Pastor’s Message This Week:
DOG BROTHERS (AND SISTERS): GRATEFUL GENTILES!
“Smite them Dog Brothers! Go, Go, Go!!!”
The Twelve Days of Conan
Back in the glory days of the Riley Boys, that is, the 1970’s, my three brothers and I became big fans of the sword and sorcery fiction of Robert E. Howard, creator of Kull the Conqueror, Brule the Spear-Slayer, Bran Mak Morn, Solomon Kane (my favorite!), Red Sonja, and, of course, Conan the Cimmerian Barbarian of popular culture fame. In my humble opinion, no author has done a better job in this genre, as reading his blow by blow swordplay and battle scenes leaves the reader pleasantly exhausted, and the introduction of the preternatural and black magic material is guaranteed to chill one’s spine!
I like the stories so much that I would often borrow a Conanesque description from them and refer to my blood brothers as “dog brothers.” In my understanding, one becomes a dog brother (or sister!) not by shared racial, ethnic or cultural origin, but by free association and shared experience and belief. This is a much more positive description of relationship than using the insult “dog” to exclude another as not worthy of welcome or community. It is more respectful of our canine friends as well, who also visit us here on a regular basis.
It was common practice among the Jews of Jesus’ time to refer to Gentiles, pagans, non-believers as dogs, and Jesus himself seems to use the insult to put off the plea of the Canaanite woman to help her by healing and delivering her daughter. But with the faith filled and clever reply of the persistent woman, “Please, Lord, for even the dogs eat the scraps that fall from the table of their masters,” Jesus grants her wish, and the circle of those saved by his power is extended beyond the lost sheep of the house of Israel. This fulfills the word of the prophet Isaiah that foreigners who in faith join themselves to the Lord would become part of his house of prayer for all peoples.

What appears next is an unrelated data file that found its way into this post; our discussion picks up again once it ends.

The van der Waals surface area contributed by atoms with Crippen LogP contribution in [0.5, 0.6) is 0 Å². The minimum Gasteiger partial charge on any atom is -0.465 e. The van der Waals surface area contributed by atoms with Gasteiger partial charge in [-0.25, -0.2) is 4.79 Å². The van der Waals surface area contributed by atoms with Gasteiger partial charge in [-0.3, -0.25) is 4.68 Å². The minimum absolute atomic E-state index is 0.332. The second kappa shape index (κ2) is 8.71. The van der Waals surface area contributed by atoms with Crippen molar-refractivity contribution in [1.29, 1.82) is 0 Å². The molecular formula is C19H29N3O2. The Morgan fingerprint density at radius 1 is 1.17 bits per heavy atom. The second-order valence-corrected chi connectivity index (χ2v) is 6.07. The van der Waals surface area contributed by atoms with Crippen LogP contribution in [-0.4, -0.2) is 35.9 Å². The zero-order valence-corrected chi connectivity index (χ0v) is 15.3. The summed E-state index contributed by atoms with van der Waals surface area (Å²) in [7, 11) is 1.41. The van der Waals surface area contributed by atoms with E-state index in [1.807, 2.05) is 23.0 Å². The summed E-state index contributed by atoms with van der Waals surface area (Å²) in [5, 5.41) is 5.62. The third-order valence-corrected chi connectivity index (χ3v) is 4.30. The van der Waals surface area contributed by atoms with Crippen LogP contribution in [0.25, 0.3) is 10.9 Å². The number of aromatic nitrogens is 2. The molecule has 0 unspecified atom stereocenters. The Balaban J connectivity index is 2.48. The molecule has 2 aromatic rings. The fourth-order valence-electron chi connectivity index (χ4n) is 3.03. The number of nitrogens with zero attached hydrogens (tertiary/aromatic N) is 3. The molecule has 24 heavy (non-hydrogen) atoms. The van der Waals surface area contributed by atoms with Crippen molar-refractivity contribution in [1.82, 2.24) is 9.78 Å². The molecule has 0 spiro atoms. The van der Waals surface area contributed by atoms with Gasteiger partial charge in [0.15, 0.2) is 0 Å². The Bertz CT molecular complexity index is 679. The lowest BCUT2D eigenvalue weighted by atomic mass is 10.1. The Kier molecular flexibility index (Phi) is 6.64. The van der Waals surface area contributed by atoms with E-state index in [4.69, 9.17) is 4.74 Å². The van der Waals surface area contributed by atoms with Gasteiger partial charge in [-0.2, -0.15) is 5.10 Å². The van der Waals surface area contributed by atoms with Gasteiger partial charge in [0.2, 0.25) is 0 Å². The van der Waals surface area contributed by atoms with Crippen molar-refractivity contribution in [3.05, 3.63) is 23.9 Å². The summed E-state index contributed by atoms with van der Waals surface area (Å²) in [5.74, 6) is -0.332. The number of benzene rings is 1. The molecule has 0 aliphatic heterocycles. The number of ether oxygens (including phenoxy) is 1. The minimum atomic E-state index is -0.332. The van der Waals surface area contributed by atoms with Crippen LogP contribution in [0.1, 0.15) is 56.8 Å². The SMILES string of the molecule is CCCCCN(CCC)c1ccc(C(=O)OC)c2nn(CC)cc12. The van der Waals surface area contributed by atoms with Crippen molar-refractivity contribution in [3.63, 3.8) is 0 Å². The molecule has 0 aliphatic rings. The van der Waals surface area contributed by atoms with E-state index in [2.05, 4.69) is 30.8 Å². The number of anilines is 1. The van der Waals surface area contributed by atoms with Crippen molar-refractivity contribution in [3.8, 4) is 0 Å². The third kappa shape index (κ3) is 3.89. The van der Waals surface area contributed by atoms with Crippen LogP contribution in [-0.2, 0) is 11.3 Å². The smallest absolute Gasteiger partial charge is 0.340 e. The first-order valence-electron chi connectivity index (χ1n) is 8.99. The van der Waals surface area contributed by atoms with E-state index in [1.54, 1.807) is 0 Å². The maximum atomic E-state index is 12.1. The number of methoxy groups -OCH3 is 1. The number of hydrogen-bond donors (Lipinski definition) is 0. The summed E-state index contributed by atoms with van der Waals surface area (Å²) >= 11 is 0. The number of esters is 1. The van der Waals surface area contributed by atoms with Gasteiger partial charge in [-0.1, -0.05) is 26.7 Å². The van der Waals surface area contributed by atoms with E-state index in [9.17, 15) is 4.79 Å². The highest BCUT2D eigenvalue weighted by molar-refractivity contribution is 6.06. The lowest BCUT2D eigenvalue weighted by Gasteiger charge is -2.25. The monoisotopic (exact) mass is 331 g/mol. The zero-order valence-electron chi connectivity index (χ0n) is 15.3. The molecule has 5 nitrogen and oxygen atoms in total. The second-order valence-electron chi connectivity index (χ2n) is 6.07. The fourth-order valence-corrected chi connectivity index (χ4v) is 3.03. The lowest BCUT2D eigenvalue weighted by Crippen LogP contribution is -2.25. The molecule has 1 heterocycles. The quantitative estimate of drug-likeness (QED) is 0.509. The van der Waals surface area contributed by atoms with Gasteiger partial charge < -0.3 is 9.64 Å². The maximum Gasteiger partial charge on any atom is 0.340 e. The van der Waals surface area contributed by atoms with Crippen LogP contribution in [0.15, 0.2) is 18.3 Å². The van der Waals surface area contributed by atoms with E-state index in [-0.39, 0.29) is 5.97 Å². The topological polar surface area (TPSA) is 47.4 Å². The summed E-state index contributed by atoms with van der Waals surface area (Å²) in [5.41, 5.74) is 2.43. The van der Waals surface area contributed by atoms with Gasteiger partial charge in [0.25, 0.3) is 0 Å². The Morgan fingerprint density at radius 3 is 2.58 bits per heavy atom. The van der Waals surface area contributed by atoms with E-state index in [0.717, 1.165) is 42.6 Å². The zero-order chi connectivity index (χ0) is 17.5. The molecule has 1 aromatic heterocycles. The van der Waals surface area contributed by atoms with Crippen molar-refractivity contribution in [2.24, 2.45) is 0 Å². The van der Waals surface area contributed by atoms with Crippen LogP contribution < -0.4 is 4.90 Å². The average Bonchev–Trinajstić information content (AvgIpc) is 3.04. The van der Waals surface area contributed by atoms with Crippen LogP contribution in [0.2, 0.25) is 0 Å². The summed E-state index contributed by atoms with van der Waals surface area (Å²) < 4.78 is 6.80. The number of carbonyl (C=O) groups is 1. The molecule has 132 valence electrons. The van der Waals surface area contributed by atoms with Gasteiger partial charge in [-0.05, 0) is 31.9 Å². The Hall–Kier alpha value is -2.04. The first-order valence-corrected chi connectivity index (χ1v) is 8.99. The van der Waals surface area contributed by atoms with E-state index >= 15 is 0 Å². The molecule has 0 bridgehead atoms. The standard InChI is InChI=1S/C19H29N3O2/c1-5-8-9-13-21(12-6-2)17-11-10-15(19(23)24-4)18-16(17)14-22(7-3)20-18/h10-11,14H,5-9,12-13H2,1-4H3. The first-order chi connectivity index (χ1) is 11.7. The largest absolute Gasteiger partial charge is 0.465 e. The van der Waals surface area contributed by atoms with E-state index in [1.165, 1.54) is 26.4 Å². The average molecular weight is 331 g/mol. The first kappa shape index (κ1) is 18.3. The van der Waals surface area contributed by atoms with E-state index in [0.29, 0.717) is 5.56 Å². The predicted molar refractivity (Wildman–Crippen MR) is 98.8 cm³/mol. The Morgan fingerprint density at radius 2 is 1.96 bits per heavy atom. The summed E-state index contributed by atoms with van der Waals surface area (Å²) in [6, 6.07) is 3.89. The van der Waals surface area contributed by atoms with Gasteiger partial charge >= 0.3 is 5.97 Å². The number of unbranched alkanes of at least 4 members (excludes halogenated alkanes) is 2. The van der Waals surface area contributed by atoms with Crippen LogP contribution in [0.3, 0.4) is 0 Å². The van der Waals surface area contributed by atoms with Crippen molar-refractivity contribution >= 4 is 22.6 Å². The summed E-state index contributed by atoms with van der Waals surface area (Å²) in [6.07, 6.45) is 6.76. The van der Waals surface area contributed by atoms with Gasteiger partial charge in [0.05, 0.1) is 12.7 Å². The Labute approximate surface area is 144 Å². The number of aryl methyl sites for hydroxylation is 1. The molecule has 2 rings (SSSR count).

St. Paul clearly understood his call and ministry of evangelization as the apostle to the Gentiles, from which most of us understand our ancestral origins and apostolic tradition. Although it took the Jewish-Christian Church in Jerusalem some time, and the decision of the first church council, to accept that “God has then granted life-giving repentance to the Gentiles too.” (Acts 11:18b), the missionary emphasis of the universal church has since been at the heart of carrying on the saving mission of Jesus Christ in the world.
In our own small way, we do the same in our parish mission to “welcome all people to nurture community, restore hope and share in God’s persistent love.” With the most basic social requirements of common courtesy and common decency for the common good, we welcome visitors and guests of all backgrounds, ethnic origins and creeds to join us for hospitality, community and prayer. It is this understanding and practice of a broadening circle of community that becomes the best counter cultural witness to the division, hatred, bitterness and violence that still plague our larger society and world.
However, given the still more common understanding of “dog” as an insult, I, as a grateful Gentile, will be careful about keeping in my own head and heart the Riley-idiosyncratic welcome of all of you and all who regularly visit the downtown chapel as beloved “dog brothers and sisters!”